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The Internet allows a free flow of information that sometimes is defamatory and with intent to harm persons and businesses.  Sometimes the party posting defamatory content is located in a state or place outside Florida, but a Florida person or business suffers harm in Florida.  Florida businesses have sometimes sued for defamation, and the defendant has asserted as a defense that the Florida court does not have “personal jurisdiction” over the defendant.  Florida and federal courts have addressed this recurring issue in a series of cases.  Peter Mavrick is a Miami business litigation attorney, and represents clients in business litigation in Fort Lauderdale, Boca Raton, and Palm Beach. The Mavrick Law Firm represents businesses and their owners in breach of contract litigation and related claims of fraud, non-compete agreement litigation, trade secret litigation, trademark infringement litigation, employment litigation, and other legal disputes in federal and state courts and in arbitration.
Florida’s Fourth District Court of Appeal in Astro Aluminium Treating Co., Inc. v. Inter Contal, Inc., 296 So.3d 464 (Fla. 4th DCA 2020), explained the two-step inquiry to determine whether a Florida court can exercise personal jurisdiction over a nonresident defendant: (1) whether the complaint alleges sufficient facts to support the exercise of jurisdiction under the long-arm statute (i.e., the Florida statute that governs jurisdiction over a non-Florida residents concerning alleged harms to Florida residents); and (2) whether the defendant has sufficient minimum contacts with the state to satisfy due process requirements. The Inter Contal decision relied heavily on precedent from the Supreme Court of Florida in Venetan Salami Co. v. Parthenais, 554 So.2d 499 (Fla. 1989), explaining the legal analysis frequently used by Florida courts. Florida’s long-arm statute, section 48.192(1)(a)(2), Florida Statutes, states that a person who commits a tortious act within the State of Florida, whether or not he is a citizen or resident of the state, submits himself to the jurisdiction of the state’s courts for any cause of action arising from that act.  Applying this subsection, the Florida Supreme Court in Internet Sols. Corp. v. Marshall, 39 So.3d 1201 (Fla. 2010), held that a nonresident who posts defamatory material about a Florida resident on a website accessible in Florida commits a tortious act within the state, and therefore submits himself to the jurisdiction of the state’s courts, once the material is accessed in Florida. The Internet Sols. Corp. decision stated in pertinent part:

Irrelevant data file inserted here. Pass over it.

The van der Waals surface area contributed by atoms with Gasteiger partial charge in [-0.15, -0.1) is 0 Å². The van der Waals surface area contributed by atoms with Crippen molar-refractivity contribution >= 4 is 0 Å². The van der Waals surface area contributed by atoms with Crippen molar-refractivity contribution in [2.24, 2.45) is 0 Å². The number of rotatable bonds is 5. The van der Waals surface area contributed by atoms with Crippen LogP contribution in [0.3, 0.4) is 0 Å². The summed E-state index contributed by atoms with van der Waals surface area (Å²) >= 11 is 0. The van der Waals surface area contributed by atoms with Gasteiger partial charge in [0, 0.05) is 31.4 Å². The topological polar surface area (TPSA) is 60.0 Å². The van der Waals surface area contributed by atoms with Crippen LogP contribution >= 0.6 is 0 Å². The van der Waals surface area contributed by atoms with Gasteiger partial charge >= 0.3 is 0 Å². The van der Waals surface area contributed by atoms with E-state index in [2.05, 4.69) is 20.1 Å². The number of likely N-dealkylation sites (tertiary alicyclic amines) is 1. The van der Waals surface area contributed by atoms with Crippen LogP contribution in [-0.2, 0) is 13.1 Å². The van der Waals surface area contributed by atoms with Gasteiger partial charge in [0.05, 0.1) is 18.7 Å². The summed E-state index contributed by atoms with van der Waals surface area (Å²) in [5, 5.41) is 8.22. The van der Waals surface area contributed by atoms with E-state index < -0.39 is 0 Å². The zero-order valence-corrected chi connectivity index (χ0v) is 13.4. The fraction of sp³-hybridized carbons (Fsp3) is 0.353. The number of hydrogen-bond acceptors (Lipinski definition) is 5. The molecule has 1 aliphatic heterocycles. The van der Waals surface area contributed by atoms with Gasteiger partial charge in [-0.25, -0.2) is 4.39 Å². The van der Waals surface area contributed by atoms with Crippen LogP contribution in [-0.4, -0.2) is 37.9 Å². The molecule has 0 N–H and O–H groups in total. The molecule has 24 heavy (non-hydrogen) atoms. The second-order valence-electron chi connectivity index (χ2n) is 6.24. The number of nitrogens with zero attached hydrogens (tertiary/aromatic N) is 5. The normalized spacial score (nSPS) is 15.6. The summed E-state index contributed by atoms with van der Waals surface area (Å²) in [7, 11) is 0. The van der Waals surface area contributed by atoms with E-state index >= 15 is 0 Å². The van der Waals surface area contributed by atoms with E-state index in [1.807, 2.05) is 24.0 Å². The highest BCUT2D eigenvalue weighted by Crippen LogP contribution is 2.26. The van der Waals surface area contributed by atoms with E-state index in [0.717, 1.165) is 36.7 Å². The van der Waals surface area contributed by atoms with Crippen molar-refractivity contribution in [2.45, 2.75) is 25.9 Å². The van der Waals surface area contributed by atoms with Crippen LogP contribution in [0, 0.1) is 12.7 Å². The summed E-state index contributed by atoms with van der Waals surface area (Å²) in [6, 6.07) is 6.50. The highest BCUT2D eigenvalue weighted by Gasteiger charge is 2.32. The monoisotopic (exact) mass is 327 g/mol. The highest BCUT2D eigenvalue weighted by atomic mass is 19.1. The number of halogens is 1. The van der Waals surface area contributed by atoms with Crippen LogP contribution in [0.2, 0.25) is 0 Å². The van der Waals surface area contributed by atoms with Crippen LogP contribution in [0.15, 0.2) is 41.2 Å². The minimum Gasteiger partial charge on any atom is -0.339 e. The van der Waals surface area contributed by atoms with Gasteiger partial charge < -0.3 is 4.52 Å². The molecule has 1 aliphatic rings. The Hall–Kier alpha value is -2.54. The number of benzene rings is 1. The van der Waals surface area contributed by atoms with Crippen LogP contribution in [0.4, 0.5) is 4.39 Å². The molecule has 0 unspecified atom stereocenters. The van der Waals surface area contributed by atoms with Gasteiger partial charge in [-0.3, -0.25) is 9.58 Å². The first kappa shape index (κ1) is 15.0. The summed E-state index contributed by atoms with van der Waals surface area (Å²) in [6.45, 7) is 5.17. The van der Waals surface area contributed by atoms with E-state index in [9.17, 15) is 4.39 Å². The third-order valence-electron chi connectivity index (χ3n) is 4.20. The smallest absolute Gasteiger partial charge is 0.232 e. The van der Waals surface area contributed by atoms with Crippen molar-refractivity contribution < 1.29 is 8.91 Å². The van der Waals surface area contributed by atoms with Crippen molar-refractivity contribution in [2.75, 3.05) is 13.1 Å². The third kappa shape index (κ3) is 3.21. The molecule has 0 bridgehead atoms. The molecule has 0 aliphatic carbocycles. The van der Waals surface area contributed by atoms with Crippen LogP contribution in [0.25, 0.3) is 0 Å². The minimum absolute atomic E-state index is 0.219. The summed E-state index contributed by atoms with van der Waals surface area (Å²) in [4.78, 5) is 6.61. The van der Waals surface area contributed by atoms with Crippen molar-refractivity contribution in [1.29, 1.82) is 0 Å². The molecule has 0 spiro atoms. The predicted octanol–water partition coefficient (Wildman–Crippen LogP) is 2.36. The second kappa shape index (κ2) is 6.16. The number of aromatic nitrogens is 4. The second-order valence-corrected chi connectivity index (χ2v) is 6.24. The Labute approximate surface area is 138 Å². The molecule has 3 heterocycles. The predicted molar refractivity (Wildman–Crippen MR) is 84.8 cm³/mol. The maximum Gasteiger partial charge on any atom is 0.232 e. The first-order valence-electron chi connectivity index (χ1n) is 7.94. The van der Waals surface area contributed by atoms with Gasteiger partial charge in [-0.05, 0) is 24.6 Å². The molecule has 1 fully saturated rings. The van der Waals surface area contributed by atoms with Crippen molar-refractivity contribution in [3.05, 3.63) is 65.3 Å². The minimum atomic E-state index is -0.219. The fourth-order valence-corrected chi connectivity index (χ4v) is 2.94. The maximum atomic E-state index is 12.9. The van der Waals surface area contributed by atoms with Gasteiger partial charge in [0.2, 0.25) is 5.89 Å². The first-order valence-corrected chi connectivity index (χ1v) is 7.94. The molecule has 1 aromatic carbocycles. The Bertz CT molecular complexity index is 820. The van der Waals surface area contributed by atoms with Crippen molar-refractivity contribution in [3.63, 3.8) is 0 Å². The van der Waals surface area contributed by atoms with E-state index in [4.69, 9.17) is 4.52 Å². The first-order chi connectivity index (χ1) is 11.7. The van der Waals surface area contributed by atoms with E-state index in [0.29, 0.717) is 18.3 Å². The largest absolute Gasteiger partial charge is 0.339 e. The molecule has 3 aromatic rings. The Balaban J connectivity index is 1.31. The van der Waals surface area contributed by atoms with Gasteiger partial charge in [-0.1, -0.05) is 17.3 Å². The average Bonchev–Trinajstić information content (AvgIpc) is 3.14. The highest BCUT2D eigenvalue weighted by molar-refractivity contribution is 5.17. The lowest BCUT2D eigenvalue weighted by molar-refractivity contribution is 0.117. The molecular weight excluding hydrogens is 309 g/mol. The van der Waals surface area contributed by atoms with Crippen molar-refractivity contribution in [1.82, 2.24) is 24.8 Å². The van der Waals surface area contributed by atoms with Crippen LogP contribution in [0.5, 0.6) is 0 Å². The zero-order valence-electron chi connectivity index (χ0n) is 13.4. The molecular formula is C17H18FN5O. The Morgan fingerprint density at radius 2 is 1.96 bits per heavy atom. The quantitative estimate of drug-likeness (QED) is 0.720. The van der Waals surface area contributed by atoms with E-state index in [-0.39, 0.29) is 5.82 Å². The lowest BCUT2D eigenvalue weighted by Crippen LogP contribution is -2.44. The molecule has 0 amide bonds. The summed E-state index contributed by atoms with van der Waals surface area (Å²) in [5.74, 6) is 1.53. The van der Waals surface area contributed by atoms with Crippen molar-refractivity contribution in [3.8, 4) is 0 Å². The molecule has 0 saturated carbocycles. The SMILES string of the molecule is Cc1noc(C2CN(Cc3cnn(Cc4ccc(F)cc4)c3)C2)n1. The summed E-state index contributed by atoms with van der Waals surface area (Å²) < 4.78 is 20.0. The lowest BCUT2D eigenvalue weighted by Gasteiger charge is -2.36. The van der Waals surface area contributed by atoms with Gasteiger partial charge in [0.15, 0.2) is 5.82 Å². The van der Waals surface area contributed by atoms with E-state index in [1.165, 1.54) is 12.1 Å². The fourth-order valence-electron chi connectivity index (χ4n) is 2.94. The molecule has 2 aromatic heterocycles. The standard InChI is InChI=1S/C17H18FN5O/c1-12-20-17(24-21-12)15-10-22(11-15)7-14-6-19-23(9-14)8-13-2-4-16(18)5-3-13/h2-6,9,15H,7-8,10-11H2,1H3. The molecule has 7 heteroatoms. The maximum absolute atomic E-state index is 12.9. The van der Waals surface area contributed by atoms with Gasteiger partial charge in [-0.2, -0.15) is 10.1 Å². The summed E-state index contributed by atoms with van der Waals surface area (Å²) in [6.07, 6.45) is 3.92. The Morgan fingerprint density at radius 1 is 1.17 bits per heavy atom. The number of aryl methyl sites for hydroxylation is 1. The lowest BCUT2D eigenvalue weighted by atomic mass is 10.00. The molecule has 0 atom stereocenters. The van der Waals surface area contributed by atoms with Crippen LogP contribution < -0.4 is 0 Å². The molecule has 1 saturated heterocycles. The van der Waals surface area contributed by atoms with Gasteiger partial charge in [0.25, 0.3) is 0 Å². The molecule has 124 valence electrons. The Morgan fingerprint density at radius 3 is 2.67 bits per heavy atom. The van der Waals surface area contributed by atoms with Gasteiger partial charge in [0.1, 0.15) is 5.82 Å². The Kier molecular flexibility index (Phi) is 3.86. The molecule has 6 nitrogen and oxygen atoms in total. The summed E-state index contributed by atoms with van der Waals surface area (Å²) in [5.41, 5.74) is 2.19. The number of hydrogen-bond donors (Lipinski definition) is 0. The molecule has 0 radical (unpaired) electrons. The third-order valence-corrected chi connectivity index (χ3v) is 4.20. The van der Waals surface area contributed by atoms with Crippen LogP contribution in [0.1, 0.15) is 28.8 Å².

[A]llegedly defamatory material about a Florida resident placed on the Web and accessible in Florida constitutes an “electronic communication into Florida” when the material is accessed (or “published”) in Florida. In the context of the World Wide Web, given its pervasiveness, an alleged tortfeasor who posts allegedly defamatory material on a website has intentionally made the material almost instantly available everywhere the material is accessible. By posting allegedly defamatory material on the Web about a Florida resident, the poster has directed the communication about a Florida resident to readers worldwide, including potential readers within Florida. When the posting is then accessed by a third party in Florida, the material has been “published” in Florida and the poster has communicated the material “into” Florida, thereby committing the tortious act of defamation within Florida. This interpretation is consistent with the approach taken regarding other forms of communication.
Thus, tortious conduct committed out-of-state is considered to have occurred “within this state” for the purposes of applying the long-arm statute where it involves posting material online about a Florida resident that is in fact accessed in Florida.